\High seas and crashing waves pound the iconic Trader Jacks Bar & Restaurant at Avarua
harbour in January this year. Visitors found poor weather one of the least attractive or appealing thing about the Cook Islands. MELINA ETCHES/22012141
Cook Islands’ Southern Group is expecting near-normal or below-normal cyclone activity and the Northern Group is expecting below-normal activity, according to New Zealand’s National Institute of Water and Atmospheric Research (NIWA).
Islands’ cyclone season starts today, November 1, and continues until April,
assessment of named tropical cyclone (TC) activity from NIWA and Metservice
indicate six to 10 cyclones in the Southwest Pacific basin between November
2022 and April 2023.
said Cook Islands could expect zero to one cyclone in the 2022/23 TC season.
normal or below normal TC activity is expected for Fiji, Tuvalu, and the
southern Cook Islands.
normal TC activity is forecast for Tuvalu and most other islands near or to the
east of the International Date Line including Wallis and Futuna, Samoa,
American Samoa, Tokelau, Tonga, Niue, the northern Cook Islands, the Society
Islands and the remainder of French Polynesia.”
Islands Meteorological Service director Arona Ngari said February was the most
active month for cyclones.
there was normally an equal risk of cyclones in the Southern and Northern
“Regardless of the risk, it is our cyclone season, thus the need to
stay alert at all times,” Ngari said.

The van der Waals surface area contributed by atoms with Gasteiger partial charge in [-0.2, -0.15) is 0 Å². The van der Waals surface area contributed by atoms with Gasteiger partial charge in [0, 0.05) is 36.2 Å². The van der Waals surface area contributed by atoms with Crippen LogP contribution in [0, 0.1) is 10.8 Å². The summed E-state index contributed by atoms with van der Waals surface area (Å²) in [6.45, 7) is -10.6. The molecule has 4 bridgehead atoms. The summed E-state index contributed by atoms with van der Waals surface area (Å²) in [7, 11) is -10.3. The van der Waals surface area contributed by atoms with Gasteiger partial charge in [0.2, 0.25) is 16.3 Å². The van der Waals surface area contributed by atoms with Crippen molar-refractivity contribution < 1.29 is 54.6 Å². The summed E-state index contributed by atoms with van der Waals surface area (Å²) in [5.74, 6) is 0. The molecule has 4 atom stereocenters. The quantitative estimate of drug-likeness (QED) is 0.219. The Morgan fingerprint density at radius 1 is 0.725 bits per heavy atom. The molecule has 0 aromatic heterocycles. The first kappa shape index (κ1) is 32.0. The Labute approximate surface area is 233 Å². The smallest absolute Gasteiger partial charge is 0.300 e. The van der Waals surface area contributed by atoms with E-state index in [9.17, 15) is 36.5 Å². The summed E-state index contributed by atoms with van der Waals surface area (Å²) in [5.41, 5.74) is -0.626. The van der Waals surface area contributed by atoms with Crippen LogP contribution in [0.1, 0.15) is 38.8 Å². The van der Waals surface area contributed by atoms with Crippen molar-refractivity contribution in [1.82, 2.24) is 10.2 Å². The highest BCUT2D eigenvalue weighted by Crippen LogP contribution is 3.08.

Emergency Management Cook Islands director John Strickland said: “(The report) sounds good, it sounds safe, but we have to
be on the alert because if you take climate change into consideration anything
“We need to be vigilant, we need to be on the alert
Strickland said they would put out radio and TV ads
during the season to remind people to have dried food, water and torches available.
He said the country was prepared for a cyclone and last
week a workshop was held to get ready for the season.
Strickland said people on coastal areas also needed to
be prepared to move and to “take heed” of advice and warnings.
“Everyone’s cooperation would be very much appreciated.”
Strickland said he was disappointed in people going to
the ocean when the Hunga-Tonga-Hunga-Ha’apai
volcano erupted in January, despite local sea surge warnings.
“Instead of moving away from the sea surge as the water
was going out, our people went towards it, looking at it, having fun, when they
should be moving away, moving to higher grounds away from it.”
Strickland said he wanted people to cooperate with Emergency
Management Cook Islands, police and other stakeholders.
The NIWA report also said Vanuatu
and New Caledonia typically experienced the greatest cyclone activity, with an
average of about two or three passing close to the island nations each year.
This season there
is an elevated cyclone risk around the Coral Sea and Vanuatu. There is also normal
or elevated activity expected for New Caledonia and Papua New Guinea while the
Solomon Islands and Austral Islands are expected to have normal activity.
are categorised in strength from one to five, with five being the most intense.
The report said
three to four cyclones are anticipated to reach or exceed category three
strength, with mean wind speeds of at least 119 km/h.
“There has been a
trend toward fewer, but stronger TCs since quality observations began in the
early 1970s, and because of those trends one of the expected severe TCs for
this season could reach Category 5 strength.
communities should remain alert and well-prepared for severe TC events.”
recorded 14.3 millimetres of rain over the weekend to bring October’s total
rainfall to 112.2mm. The monthly average is 118mm.
The weekend’s top
wind speed was 30 knots in Nikao and 24 knots in Titikaveka.
previously said November is forecast to be dry and people needed to conserve